A lot of companies strive to reduce waste, but that's not good enough for DuPont's Building Innovations division. Under its "Drive to Zero" landfill program, the chemical manufacturer's construction materials unit tries to completely eliminate landfill waste at its plants, offices, and DCs.
Earlier this year, the Drive to Zero program was honored with a 2011 DuPont Sustainable Growth Excellence Award for its contribution to the global giant's sustainable growth mission. Remarkably, the program achieved its goal of reducing Building Innovations' landfill waste to zero from 81 million pounds annually in just three years.
To achieve that objective, DuPont Building Innovations turned to some of its suppliers for help. One was Exel, the North American supply chain management subsidiary of Deutsche Post DHL. A team at the Lockport, N.Y., distribution center that Exel operates for DuPont Building Innovations found that even after implementing a host of recycling processes, two waste streams remained: a small amount of unrecyclable garbage and fragments of DuPont's Corian solid material, which is used for countertops.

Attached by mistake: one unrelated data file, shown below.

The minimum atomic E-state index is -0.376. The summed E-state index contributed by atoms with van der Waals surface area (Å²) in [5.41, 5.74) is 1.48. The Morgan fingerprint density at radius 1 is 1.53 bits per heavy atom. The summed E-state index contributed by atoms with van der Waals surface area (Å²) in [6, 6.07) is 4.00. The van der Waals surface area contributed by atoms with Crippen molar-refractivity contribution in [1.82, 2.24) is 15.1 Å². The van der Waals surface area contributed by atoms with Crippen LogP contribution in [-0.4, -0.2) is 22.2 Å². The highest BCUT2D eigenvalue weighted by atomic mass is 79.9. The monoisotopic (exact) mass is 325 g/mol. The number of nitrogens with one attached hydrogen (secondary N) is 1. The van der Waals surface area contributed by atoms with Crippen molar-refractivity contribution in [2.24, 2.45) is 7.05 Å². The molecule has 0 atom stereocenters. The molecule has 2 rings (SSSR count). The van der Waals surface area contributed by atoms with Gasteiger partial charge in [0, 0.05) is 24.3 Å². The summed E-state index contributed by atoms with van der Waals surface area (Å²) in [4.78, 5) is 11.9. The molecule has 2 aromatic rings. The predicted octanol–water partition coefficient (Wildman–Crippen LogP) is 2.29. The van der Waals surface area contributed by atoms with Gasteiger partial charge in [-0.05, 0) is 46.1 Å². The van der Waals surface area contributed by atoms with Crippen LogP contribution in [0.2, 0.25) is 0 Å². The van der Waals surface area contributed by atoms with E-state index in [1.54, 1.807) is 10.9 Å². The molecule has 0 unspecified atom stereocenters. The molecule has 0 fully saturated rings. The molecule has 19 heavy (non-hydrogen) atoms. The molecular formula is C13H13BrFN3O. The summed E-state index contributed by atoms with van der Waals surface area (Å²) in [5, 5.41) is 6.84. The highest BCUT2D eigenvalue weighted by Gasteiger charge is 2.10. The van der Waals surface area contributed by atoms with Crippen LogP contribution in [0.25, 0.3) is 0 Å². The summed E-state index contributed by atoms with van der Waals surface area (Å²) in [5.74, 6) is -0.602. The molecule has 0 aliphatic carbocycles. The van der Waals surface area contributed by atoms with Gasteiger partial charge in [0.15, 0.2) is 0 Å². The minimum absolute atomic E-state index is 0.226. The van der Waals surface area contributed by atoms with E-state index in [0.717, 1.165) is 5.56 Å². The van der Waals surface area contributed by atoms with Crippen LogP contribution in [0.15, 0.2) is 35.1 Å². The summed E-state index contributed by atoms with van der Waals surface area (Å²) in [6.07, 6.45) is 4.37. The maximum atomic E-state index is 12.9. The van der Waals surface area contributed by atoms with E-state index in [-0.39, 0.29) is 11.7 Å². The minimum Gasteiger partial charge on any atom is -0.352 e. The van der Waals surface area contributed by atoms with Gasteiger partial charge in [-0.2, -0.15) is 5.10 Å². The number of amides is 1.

For Drive to Zero, Exel and DuPont collaborated to eliminate this remaining waste. Their solution included hiring a company to grind the Corian material into a saleable product used in road aggregate; composting food waste and utilizing the compost to fertilize trees on the property; and shipping the remaining waste to a nearby energy-from-waste facility, where it is incinerated and turned into energy to power the electrical grid.
In addition to participating in the Drive to Zero program, the Lockport facility was a pilot site for Deutsche Post DHL's "GoGreen" climate-protection program and is a partner in the U.S. Environmental Protection Agency's WasteWise program. The DC has received several environmental awards in the last four years.